“These things were done, and the spirit of Porteous found rest and has never troubled the Jardine family again from that day to this.”
“Jardine Hall, the old seat of the Jardine family (but sold with the estate of Applegarth in 1886) is situated on the opposite side of the river, its windows overlooking the old walls of Spedlin's Castle. The latter was in its day a strong fortress, flanked by round turrets, and is now a ruin in a most excellent state of preservation, but without any roof, which gives it an eerie appearance quite in keeping with that of a haunted castle. Some steps of a stair within the old dungeon are still shown on which Porteous was found stretched out by the courier who arrived too late to save him from a cruel and lingering death.”
“Jardine Hall itself, which is so closely connected with the history of Spedlin's Tower, was by no means free from a share of the haunting of the dead miller, for during the time that the Bible had gone to Edinburgh to be rebound, the ghost, getting out of the dungeon, presented itself at the new house (to which the family had removed), making a great disturbance, and actually hauling the baronet and his lady out of bed. Some accounts, indeed, say that so terrifying was its behaviour that the unfortunate owner of Jardine Hall refused to wait until the Bible was repaired, but recalled it before it reached the capital, in order that its holy presence might quell the restless spirit, and keep it confined to its dungeon.”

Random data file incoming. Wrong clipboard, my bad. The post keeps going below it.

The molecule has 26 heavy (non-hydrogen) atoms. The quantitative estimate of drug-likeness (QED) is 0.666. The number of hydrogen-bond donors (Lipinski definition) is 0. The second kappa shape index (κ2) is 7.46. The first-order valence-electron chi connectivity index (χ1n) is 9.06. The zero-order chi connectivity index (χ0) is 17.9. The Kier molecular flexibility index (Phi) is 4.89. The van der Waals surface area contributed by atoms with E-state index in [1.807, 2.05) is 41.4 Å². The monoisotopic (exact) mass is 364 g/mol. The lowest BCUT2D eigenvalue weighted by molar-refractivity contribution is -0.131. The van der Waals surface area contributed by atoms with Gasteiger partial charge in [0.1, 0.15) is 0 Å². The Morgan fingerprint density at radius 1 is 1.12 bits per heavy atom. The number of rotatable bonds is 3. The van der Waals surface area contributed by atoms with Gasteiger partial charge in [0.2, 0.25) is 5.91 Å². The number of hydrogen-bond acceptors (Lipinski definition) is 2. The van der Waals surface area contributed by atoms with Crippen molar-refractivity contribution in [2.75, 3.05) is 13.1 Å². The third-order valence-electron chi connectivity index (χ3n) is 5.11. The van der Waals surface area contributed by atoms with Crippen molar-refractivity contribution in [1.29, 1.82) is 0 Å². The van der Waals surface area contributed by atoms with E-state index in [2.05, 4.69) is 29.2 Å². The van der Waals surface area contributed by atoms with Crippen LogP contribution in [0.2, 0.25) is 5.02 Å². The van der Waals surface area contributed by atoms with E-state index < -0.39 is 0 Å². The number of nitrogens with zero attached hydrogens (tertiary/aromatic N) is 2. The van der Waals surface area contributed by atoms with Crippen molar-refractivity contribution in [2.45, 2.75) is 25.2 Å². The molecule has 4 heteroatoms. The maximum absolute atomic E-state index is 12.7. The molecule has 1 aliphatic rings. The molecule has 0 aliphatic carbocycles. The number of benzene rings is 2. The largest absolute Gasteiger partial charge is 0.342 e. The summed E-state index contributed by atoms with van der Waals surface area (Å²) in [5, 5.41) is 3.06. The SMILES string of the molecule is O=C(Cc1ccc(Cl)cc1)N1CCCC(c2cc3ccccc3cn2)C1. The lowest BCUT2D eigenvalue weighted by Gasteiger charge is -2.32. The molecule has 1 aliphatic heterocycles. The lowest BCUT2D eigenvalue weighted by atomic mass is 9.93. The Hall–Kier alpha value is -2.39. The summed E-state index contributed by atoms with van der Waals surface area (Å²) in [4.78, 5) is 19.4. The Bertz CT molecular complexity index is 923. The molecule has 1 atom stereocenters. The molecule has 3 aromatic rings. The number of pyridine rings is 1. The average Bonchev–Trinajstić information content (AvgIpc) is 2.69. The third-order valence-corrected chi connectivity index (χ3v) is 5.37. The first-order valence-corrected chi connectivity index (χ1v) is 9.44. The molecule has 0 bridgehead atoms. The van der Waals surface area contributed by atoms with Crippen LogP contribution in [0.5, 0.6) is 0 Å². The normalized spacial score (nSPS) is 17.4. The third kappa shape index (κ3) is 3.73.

Sir William Jardine of Applegirth
Sir William Jardine 7th Baronet
Date of Birth: 23 February 1800
Date of Death: 21 November 1874
Place of Death: Sandown, Isle of Wight
Married: Jean Home Lizars, - sister off William Home Lizars (1788-1859) famous copper-plate engraver & printer